Map 11 Curator's Notes

Our core map appeared in the 1878 edition of Rand McNally & Co.'s Business Atlas an annual publication of the now famous firm of Rand McNally. Rand McNally first issued this atlas in 1876 and still publishes it every year as the Commercial Atlas and Marketing Guide. The main intended readers for the atlas were businesses and shipping firms who regularly used to the nation's rail network to ship their goods to customers across the state or across the country. For this reason, these early Rand McNally atlases offer a wealth of information about the early history and geography of the nation's rail system. Rand McNally was well situated to produce this atlas. Founded in Chicago in 1856, the company began life as a job printer that specialized in meeting the printing needs of Chicago-based railroads, including the printing of railroad tickets, timetables, advertisements, and maps. By the mid-1870s, the company had achieved national prominence as a publisher of railroad maps as well, and had begun to specialize in the field just in time for the national rail construction boom.

We have chosen this map of the United States from 1878, because it shows the nation's rail network (in red) at the height of the frenzy for railroad construction that followed the end of the Civil War. There were 36,626 miles of railroad in the country in 1860; by 1890 there were nearly 160,000 miles. The first transcontinental railroad, combining the mainlines of the Union Pacific and Central Pacific railroads was completed from Omaha, Nebraska to Sacramento, California in 1869. The map shows that two further transcontinental lines were nearing completion in 1878. (Completed railroads appear on the map as simple solid red lines. Railroads still under construction were shown as solid red lines marked with small perpendicular hash marks, or hachures. See, for example, the Northern Pacific Railroad as it runs across eastern Washington, Idaho, and western Montana.) The northernmost route, the Northern Pacific Railroad, would stretch from Minnesota to Portland, Oregon by 1883. In the same year, the southernmost route, appropriately named the Southern Pacific Railroad, was completed from Texas to San Francisco, California. Other important transcontinental routes, such as the Atchison, Topeka and Santa Fe, the Great Northern, the Chicago, Milwaukee, St. Paul, and Pacific, and the Western Pacific/Denver and Rio Grande/Missouri Pacific would link the central part of the country with the Pacific coast by 1911, but only portions of these routes were completed or contemplated in 1878.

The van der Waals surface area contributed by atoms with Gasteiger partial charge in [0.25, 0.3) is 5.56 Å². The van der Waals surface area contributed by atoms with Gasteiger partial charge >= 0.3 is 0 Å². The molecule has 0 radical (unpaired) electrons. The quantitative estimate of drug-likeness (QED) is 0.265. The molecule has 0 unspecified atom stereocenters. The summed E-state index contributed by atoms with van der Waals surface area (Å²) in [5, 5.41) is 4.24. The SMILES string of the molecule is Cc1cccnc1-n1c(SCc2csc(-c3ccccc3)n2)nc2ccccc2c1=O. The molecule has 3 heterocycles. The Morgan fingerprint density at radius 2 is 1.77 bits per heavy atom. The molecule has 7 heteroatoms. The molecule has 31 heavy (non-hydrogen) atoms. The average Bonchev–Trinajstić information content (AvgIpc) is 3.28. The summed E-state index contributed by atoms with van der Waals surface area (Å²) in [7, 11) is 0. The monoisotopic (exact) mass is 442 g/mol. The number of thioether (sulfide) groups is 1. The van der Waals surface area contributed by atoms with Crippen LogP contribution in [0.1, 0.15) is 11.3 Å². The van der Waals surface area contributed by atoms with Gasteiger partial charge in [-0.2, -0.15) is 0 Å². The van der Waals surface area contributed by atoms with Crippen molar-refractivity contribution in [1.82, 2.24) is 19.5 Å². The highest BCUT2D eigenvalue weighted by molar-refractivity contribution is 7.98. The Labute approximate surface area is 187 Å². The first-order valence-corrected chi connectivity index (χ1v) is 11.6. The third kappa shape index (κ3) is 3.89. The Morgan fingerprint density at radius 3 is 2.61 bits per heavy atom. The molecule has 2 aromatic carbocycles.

Though students will recognize the familiar modern outlines of almost every one of the contiguous 48 states, several of these areas were still territories in 1878, including Oklahoma ("Indiana Territory" on the map), North and South Dakota ("Dakota"), Utah, Wyoming, Arizona, New Mexico, Idaho, Montana, and Washington. Note that each of these states had little or no access to railroads in 1878.